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Australian Scientists Brewed Some Beer They Found in an 18th Century Shipwreck

Australian Scientists Brewed Some Beer They Found in an 18th Century Shipwreck

The sea yields amazing treasures, and some enterprising explorers in Australia have found a particularly good use for some recent underwater finds. A team of research scientists discovered a few bottles in the wreckage of a 1797 shipwreck off the Tasmanian coast… and have begun brewing beer from their contents. The explorers detailed their findings and efforts with the experiment in a recent interview with Mashable Australia. Their beers, both a lager and ale, are reportedly brewed from the oldest known living samples of yeast in existence.

The Sydney Cove was on a journey from Kolkata, India to Port Jackson, Australia at the end of the 18th century when it sank off the coast of its destination in the Bass Strait. The cargo it carried included food, livestock, and textiles. What the team from the Queen Victoria Museum in Tasmania discovered with the wreckage was that there were also a lot of bottles on board that had survived intact.

David Thurrowgood, a conservator at the museum, and Anthony Borneman, a researcher with the Australian Wine Research Institute, worked together to get samples from a number of the recovered bottles and to see what they could do with them. The samples were put into a nutrient broth and left to see what would grow. They successfully grew two samples that they then brewed into beer. The other samples came from bottles that contained liquids other than beer.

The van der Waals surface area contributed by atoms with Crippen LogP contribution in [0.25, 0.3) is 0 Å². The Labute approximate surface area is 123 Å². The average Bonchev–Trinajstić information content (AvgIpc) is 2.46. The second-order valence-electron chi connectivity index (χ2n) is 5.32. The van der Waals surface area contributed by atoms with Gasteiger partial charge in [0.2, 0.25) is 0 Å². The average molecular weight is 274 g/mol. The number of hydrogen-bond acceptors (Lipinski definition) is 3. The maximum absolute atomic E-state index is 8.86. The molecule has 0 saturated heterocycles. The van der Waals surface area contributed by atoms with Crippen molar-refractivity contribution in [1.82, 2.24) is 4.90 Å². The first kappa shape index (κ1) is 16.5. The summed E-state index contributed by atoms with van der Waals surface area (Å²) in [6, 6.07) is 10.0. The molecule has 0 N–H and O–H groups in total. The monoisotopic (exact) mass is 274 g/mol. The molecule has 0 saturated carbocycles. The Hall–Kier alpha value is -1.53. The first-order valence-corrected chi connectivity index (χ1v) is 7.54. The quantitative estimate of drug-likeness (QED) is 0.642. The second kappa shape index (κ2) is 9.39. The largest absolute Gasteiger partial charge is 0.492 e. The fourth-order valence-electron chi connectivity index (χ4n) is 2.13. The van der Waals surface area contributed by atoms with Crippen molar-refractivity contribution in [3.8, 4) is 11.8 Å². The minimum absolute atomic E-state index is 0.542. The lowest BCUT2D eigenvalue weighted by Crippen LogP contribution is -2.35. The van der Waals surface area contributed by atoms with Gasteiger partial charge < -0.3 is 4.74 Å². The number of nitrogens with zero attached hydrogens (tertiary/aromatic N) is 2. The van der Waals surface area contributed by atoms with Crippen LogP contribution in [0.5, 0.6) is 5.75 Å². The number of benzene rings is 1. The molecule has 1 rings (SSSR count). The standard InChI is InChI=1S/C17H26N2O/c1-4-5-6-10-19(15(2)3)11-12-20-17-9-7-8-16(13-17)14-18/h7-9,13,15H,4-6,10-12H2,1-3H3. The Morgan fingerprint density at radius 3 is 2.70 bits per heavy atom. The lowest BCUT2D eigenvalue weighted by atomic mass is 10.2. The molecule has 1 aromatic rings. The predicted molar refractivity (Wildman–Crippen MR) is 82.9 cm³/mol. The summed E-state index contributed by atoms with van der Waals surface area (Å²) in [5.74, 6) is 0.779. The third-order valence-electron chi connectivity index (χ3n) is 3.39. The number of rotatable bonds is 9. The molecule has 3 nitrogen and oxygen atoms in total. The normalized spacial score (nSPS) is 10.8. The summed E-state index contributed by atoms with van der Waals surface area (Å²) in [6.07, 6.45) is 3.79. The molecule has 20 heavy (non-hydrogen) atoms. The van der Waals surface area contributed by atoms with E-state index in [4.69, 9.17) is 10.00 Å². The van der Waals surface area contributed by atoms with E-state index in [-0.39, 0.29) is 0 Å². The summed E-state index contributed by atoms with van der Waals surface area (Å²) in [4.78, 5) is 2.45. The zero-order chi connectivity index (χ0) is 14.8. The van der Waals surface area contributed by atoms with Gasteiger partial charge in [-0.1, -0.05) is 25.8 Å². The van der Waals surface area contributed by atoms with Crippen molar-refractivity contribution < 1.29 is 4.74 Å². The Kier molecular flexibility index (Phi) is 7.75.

Borneman explained to Mashable that they weren’t absolutely positive that the yeast they had grown was actually from beer: “The yeast that we pulled out, and there were a few different species, are all involved with beer brewing. They all fall on the family tree with beer yeast … Our two conflicting ideas are that they really are from the beer, or that we had a very rare, specific containment effect.”

While the two brews that they were able to make from the samples tasted pretty good, they are pretty unsophisticated recipes. Borneman equated them to a home brew level in the interview. That said, it’s pretty cool to think that these scientists drank a beverage that hasn’t been tasted in centuries. Would you do the same if given the opportunity?

The researchers are now raising funds to retrieve more artifacts from the wreckage in hopes of finding more bottles that will help them verify their brew as actual beer from the 18th century rather than a unique contaminant that happened to work. If they are able to retrieve more, the samples will all be moved to a clean room so that they can extract and confirm in a pure environment. Borneman has also expressed interest in pursuing the recovery of more shipwreck artifacts so that he might brew other shipwreck beers. I’m imagining a whole new level of hipster obsession that will surpass even old school coffee preparation.

How about it? Are you eager to head out to a bar and order your very own shipwreck ale with your friends? Tell us what you think in the comments below so we know we should provide a list of appropriate bar recommendations once this really takes off!

Featured Image: Australian National Shipwreck Database

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